Google’s Holiday Gift: Free Wi-Fi For Travelers

If you’re one of the millions of travelers grumbling about paying for wi-fi these days, you’ll be happy to hear this. Google is offering free holiday Internet access at 47 U.S. airports and on every Virgin America flight. Just bring a WiFi-enabled laptop or mobile device and stay connected to family and friends for free while you travel now through January 15, 2010. It’s interesting to note that the airport list includes Las Vegas, San Jose, Boston, Baltimore, Burbank, Houston, Indianapolis, Seattle, Miami, Ft. Lauderdale, Orlando, St. Louis, and Charlotte. Additionally, as a result of the project, Burbank and Seattle airports will begin offering airport-wide free Wi-Fi indefinitely. Not included, however, are some major airports, including all three that serve New York City, Dallas-Ft. Worth, Chicago O’Hare, LAX, and Minneapolis-St. Paul. What’s the catch? As part of the promotion, Google is asking travelers to support three charities that you’ve probably have never heard of: Climate Savers Computing, One Economy Corporation and Engineers Without Borders USA. What’s cool about that, though, is that at the end of the program, Google will match donations made via the WiFi network, up to a maximum of $250,000 across the three non-profits. Not a bad deal. Thanks, Google! Can’t wait to test this baby out. Sources: Google and PC World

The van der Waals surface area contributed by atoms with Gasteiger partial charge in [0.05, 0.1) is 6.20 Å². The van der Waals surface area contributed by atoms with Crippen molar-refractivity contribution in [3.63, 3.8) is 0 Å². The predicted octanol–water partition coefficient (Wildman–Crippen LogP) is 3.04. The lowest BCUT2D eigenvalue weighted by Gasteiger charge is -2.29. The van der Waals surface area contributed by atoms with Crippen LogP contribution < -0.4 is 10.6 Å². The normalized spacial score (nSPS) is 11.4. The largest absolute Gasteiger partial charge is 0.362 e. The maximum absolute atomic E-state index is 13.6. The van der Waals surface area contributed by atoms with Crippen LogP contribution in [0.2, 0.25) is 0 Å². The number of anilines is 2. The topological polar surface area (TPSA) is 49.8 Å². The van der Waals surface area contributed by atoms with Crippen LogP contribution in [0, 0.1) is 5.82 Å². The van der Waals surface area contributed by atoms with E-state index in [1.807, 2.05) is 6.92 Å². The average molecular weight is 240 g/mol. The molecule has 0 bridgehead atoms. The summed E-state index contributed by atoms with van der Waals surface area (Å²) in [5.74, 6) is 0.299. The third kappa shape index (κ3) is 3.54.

December 4, 2016

Adventure Photographer Swims With Millions of Jellyfish

Ever wonder what it would be like to swim with jellyfish? Travel and adventure photographer Kien Lam fulfilled this fantasy by flying across the globe to Jellyfish Lake in Micronesia. Anyone who has been stung by a jellyfish can attest—it’s not a pleasant experience. But Jellyfish Lake in Palau is filled with millions of jellyfish that have evolved in a way that makes it safe for humans to swim in the same waters.

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December 3, 2016

Adventurous Photographer Treks to Remote Buddhist Village Before It Disappears

If you’re unfamiliar with Larung Gar, it may be because the small, remote town located in a far-flung corner of China has largely stayed out of the tourism spotlight. It is, however, a cultural and historical Tibetan treasure that has been undergoing tremendous changes in the past few decades, particularly in the midst of global controversy between Tibet and China.

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